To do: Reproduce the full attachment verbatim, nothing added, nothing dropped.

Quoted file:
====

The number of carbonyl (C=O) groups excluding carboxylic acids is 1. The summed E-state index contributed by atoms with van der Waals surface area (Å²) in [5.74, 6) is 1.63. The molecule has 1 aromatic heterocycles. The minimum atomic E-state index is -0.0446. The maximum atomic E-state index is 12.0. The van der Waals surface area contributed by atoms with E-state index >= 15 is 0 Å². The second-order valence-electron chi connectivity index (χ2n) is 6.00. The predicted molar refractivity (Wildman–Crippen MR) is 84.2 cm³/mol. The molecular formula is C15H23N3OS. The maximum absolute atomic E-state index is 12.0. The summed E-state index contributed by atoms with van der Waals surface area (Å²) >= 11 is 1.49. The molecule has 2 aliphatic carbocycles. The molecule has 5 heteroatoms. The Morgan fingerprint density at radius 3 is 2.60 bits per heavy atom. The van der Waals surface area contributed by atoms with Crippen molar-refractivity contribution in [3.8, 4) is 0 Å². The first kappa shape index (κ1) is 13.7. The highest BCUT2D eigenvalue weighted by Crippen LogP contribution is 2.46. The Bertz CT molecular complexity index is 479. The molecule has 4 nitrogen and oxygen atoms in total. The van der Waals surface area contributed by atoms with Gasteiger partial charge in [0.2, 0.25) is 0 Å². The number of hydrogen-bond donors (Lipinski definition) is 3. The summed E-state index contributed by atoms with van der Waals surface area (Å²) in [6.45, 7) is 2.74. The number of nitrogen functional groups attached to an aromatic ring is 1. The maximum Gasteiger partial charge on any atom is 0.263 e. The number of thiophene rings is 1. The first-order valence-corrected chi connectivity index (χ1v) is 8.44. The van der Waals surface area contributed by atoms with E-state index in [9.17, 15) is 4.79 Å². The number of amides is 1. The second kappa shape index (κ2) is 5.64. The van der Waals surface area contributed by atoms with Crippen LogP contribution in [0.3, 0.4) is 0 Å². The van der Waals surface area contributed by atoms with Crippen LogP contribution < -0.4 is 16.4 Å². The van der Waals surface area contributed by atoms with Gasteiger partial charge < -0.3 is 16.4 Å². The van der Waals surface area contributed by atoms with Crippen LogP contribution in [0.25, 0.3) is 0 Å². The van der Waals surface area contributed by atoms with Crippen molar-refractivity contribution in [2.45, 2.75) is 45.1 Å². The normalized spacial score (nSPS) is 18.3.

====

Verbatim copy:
The number of carbonyl (C=O) groups excluding carboxylic acids is 1. The summed E-state index contributed by atoms with van der Waals surface area (Å²) in [5.74, 6) is 1.63. The molecule has 1 aromatic heterocycles. The minimum atomic E-state index is -0.0446. The maximum atomic E-state index is 12.0. The van der Waals surface area contributed by atoms with E-state index >= 15 is 0 Å². The second-order valence-electron chi connectivity index (χ2n) is 6.00. The predicted molar refractivity (Wildman–Crippen MR) is 84.2 cm³/mol. The molecular formula is C15H23N3OS. The maximum absolute atomic E-state index is 12.0. The summed E-state index contributed by atoms with van der Waals surface area (Å²) >= 11 is 1.49. The molecule has 2 aliphatic carbocycles. The molecule has 5 heteroatoms. The Morgan fingerprint density at radius 3 is 2.60 bits per heavy atom. The van der Waals surface area contributed by atoms with Crippen molar-refractivity contribution in [3.8, 4) is 0 Å². The first kappa shape index (κ1) is 13.7. The highest BCUT2D eigenvalue weighted by Crippen LogP contribution is 2.46. The Bertz CT molecular complexity index is 479. The molecule has 4 nitrogen and oxygen atoms in total. The van der Waals surface area contributed by atoms with Gasteiger partial charge in [0.2, 0.25) is 0 Å². The number of hydrogen-bond donors (Lipinski definition) is 3. The summed E-state index contributed by atoms with van der Waals surface area (Å²) in [6.45, 7) is 2.74. The number of nitrogen functional groups attached to an aromatic ring is 1. The maximum Gasteiger partial charge on any atom is 0.263 e. The number of thiophene rings is 1. The first-order valence-corrected chi connectivity index (χ1v) is 8.44. The van der Waals surface area contributed by atoms with E-state index in [9.17, 15) is 4.79 Å². The number of amides is 1. The second kappa shape index (κ2) is 5.64. The van der Waals surface area contributed by atoms with Crippen LogP contribution in [0.3, 0.4) is 0 Å². The van der Waals surface area contributed by atoms with Crippen LogP contribution < -0.4 is 16.4 Å². The van der Waals surface area contributed by atoms with Gasteiger partial charge < -0.3 is 16.4 Å². The van der Waals surface area contributed by atoms with Crippen LogP contribution in [0.25, 0.3) is 0 Å². The van der Waals surface area contributed by atoms with Crippen molar-refractivity contribution in [2.45, 2.75) is 45.1 Å². The normalized spacial score (nSPS) is 18.3.